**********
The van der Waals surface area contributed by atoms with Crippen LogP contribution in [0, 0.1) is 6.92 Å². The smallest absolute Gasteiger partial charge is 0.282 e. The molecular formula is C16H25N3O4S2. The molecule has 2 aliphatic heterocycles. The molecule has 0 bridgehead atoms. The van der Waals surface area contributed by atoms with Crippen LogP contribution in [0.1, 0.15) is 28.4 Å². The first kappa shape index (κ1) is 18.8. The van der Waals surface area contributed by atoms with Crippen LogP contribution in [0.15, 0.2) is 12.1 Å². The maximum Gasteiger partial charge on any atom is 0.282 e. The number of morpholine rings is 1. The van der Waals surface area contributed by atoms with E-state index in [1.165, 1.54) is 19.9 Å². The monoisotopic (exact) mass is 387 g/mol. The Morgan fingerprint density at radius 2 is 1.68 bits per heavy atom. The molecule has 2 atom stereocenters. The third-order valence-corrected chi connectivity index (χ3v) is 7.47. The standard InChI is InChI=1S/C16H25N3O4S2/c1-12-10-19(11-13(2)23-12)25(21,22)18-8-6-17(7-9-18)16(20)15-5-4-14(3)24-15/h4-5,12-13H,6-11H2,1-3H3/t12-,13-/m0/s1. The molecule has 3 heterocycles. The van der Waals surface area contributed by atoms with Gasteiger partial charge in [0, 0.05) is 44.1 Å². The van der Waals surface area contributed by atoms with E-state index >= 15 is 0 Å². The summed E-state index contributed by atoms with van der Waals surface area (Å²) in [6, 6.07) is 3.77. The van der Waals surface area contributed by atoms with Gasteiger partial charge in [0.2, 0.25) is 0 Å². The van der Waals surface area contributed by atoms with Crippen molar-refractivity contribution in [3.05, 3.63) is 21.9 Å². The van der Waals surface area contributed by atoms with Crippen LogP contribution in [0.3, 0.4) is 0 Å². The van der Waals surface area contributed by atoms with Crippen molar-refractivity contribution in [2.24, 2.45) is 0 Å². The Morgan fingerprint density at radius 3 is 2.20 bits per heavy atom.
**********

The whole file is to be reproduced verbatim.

The van der Waals surface area contributed by atoms with Crippen LogP contribution in [0, 0.1) is 6.92 Å². The smallest absolute Gasteiger partial charge is 0.282 e. The molecular formula is C16H25N3O4S2. The molecule has 2 aliphatic heterocycles. The molecule has 0 bridgehead atoms. The van der Waals surface area contributed by atoms with Crippen LogP contribution in [0.1, 0.15) is 28.4 Å². The first kappa shape index (κ1) is 18.8. The van der Waals surface area contributed by atoms with Crippen LogP contribution in [0.15, 0.2) is 12.1 Å². The maximum Gasteiger partial charge on any atom is 0.282 e. The number of morpholine rings is 1. The van der Waals surface area contributed by atoms with E-state index in [1.165, 1.54) is 19.9 Å². The monoisotopic (exact) mass is 387 g/mol. The Morgan fingerprint density at radius 2 is 1.68 bits per heavy atom. The molecule has 2 atom stereocenters. The third-order valence-corrected chi connectivity index (χ3v) is 7.47. The standard InChI is InChI=1S/C16H25N3O4S2/c1-12-10-19(11-13(2)23-12)25(21,22)18-8-6-17(7-9-18)16(20)15-5-4-14(3)24-15/h4-5,12-13H,6-11H2,1-3H3/t12-,13-/m0/s1. The molecule has 3 heterocycles. The van der Waals surface area contributed by atoms with Gasteiger partial charge in [0, 0.05) is 44.1 Å². The van der Waals surface area contributed by atoms with E-state index >= 15 is 0 Å². The summed E-state index contributed by atoms with van der Waals surface area (Å²) in [6, 6.07) is 3.77. The van der Waals surface area contributed by atoms with Gasteiger partial charge in [0.2, 0.25) is 0 Å². The van der Waals surface area contributed by atoms with Crippen molar-refractivity contribution in [3.05, 3.63) is 21.9 Å². The van der Waals surface area contributed by atoms with Crippen LogP contribution in [0.3, 0.4) is 0 Å². The van der Waals surface area contributed by atoms with Crippen molar-refractivity contribution in [2.24, 2.45) is 0 Å². The Morgan fingerprint density at radius 3 is 2.20 bits per heavy atom.